The first hotel I recommend for perfumery students is the Wyndham Garden . I recommend this hotel as it is budget friendly and within walking distance to the perfumery. Conveniently located just a few blocks away from the perfumery, the Wyndham Garden allows students to walk easily to classes. Should you prefer not to walk, there is a hotel shuttle which can traffic you around the city. Feedback from students is the hotel is "fine" or "o.k." so gauge the experience accordingly. Many students indicated they found cheaper rates for the Wyndham online using one of the travel booking sites like Expedia. If you are seeking a trendy hotel with a modern vibe, you may want to look into the new Dean Hotel. If you're seeking the ultimate Providence experience, The Providence Biltmore is considered one of the nicest and most historical of Providence hotels. Please note that the Dean and Biltmore hotels will require cab, trolley or bus transportation to the perfume boutique as they are not within walking distance.
don't worry, it won't be snowing when you're here!
All classes are taught on site at the perfumery located at 301 Wickenden Street in Providence RI. Wickenden Street is a quaint shopping district less than a mile away from Brown University and RISD, known for its artsy mom and pop owned shops including antiques, vintage clothing, pottery, records, and glass. In addition, there are coffee houses, sandwich shops, an organic grocer, two stellar pizza places, Japanese, Ethiopian, and Indian restaurants, bars, and even a tasty crepe and cupcake bistro! This is ideal as you can quickly and easily grab a meal. (Sabrina would like to add that the restaurant across the street called the Duck & Bunny has the best rosemary garlic french fries you've ever tasted.)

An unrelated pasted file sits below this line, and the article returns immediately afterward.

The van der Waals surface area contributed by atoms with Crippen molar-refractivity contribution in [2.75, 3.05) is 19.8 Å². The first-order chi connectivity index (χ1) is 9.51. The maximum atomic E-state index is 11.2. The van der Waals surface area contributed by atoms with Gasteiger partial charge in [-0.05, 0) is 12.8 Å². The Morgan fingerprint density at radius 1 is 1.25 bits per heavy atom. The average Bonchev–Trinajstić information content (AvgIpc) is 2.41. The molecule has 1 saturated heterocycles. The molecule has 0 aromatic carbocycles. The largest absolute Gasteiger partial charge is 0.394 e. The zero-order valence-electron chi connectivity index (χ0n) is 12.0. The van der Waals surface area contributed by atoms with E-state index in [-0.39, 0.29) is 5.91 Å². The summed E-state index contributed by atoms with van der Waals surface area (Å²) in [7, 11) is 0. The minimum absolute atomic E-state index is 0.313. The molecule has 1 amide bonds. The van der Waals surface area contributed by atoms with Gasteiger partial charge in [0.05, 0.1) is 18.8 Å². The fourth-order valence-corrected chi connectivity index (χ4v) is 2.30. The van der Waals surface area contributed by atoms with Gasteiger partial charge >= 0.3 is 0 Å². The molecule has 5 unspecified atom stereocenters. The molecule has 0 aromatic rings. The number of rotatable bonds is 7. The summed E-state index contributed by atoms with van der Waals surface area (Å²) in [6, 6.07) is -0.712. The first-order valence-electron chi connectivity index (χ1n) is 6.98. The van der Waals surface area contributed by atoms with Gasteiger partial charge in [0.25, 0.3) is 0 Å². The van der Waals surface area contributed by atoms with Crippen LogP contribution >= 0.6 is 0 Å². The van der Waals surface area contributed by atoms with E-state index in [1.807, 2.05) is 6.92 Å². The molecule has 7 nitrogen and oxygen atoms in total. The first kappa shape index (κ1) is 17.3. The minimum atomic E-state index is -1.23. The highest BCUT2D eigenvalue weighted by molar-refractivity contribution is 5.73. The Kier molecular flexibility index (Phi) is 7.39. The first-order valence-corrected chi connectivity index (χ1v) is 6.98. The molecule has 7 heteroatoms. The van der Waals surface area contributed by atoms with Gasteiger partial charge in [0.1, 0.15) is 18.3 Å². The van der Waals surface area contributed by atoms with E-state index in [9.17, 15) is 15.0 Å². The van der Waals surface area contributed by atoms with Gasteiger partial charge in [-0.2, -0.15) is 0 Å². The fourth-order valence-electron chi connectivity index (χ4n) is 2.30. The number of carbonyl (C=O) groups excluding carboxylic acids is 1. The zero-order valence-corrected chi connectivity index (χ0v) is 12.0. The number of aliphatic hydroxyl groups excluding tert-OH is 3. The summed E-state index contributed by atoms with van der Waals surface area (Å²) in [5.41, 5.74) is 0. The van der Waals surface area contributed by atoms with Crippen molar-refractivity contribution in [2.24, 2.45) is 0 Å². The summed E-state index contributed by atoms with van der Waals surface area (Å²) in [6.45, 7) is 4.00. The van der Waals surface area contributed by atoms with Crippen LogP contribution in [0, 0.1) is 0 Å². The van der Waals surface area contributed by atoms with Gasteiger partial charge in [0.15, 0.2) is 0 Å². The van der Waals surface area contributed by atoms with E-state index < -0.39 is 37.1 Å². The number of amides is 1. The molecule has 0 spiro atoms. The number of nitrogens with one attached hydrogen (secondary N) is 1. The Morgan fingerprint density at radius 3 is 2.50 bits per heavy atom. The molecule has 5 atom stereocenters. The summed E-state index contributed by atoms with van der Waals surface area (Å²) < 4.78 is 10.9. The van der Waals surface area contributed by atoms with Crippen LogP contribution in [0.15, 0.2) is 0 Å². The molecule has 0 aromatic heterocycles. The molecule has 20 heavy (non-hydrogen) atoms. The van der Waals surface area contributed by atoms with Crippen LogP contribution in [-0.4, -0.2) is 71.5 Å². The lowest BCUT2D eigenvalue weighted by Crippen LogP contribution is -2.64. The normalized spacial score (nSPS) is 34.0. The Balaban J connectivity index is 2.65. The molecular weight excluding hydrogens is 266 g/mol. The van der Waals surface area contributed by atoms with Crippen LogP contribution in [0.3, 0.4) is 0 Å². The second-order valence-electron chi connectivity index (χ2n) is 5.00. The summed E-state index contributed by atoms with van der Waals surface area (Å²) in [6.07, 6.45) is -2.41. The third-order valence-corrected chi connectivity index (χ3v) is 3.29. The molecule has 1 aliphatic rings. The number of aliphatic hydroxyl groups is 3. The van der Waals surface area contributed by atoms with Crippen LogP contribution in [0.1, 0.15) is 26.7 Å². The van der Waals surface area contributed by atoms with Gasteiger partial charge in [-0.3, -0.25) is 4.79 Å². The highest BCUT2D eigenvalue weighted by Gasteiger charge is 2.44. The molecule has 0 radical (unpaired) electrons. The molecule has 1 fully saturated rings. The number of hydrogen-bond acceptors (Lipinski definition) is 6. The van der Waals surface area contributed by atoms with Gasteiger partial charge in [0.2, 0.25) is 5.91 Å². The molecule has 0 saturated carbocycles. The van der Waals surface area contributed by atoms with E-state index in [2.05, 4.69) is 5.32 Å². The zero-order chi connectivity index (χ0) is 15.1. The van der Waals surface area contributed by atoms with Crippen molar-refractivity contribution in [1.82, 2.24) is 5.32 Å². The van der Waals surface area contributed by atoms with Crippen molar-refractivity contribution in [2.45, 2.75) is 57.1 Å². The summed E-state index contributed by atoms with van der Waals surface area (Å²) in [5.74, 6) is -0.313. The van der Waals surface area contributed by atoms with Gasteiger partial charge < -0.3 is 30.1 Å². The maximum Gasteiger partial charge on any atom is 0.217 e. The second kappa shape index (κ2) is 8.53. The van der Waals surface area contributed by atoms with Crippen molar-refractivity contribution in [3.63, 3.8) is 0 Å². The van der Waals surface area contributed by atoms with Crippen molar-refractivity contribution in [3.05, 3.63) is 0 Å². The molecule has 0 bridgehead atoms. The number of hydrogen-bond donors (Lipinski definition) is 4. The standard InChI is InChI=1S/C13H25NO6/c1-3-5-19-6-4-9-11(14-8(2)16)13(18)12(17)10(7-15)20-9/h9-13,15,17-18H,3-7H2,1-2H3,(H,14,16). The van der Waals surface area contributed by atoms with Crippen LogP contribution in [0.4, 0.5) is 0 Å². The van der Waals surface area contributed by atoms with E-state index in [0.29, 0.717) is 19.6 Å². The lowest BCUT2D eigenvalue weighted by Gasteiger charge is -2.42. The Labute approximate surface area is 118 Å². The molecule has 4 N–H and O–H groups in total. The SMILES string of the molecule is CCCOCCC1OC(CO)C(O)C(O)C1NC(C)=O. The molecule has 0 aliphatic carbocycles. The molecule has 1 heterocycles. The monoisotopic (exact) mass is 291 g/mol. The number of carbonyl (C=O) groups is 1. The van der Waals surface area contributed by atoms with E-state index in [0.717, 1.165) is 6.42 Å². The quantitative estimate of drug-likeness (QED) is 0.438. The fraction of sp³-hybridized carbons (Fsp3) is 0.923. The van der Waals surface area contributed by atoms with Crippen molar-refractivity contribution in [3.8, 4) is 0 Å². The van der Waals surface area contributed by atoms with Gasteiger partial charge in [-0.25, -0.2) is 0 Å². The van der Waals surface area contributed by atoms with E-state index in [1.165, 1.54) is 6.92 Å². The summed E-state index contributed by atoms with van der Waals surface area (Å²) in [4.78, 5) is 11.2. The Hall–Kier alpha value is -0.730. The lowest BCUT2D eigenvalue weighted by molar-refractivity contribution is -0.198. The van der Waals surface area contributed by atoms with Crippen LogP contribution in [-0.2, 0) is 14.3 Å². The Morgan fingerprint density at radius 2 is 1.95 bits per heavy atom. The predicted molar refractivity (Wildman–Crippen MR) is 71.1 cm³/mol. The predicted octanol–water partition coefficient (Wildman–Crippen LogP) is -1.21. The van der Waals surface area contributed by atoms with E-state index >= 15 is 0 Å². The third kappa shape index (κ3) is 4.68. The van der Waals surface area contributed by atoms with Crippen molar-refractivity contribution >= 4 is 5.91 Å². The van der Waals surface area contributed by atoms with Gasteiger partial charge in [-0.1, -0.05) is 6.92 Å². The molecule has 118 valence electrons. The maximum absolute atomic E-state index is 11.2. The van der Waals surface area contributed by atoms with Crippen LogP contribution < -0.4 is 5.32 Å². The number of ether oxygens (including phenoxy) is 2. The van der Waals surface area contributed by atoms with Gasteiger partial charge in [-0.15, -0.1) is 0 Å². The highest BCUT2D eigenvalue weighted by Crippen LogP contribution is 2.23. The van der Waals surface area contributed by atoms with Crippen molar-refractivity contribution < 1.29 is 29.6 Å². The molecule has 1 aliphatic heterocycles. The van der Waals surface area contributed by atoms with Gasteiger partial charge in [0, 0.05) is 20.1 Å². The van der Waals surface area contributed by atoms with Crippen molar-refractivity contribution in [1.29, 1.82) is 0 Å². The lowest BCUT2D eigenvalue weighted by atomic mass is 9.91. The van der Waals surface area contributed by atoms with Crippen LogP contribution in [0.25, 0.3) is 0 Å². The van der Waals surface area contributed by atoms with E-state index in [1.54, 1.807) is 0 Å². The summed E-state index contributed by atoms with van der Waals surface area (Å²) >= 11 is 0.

The final question you may have on our perfume classes is content. What exactly do we do in our perfume classes? This is the toughest to answer as each class is different and tailored for a different levels and topics of study. For a current list of perfumery classes with full course descriptions, see our "Perfume Classes and Materials" tab under PERFUMES. I can tell you that I enjoy teaching natural perfumery classes and there is nothing better than meeting people who love to smell things and get excited by the differences between jasmine sambac and jasmine grandiflorum.
I'm a perfumer not an aromatherapist, so I don't teach the health or therapeutic benefits of essential oils. I am concerned with aroma. I teach how to combine natural essences to create a pleasing well balanced perfume. I have a special interest in helping those interested in starting a business, and am honest and forthright. I share suppliers. I leave the labels on the materials we pass around the table. If you smell something you like, feel free to jot down where I've ordered it from so you too may order it. I share horror stories of mistakes I've made over the years, such as ordering leaky perfume bottles from a disreputable supplier, so perhaps you won't make the same mistakes. Questions are welcome, and classes are friendly and informative.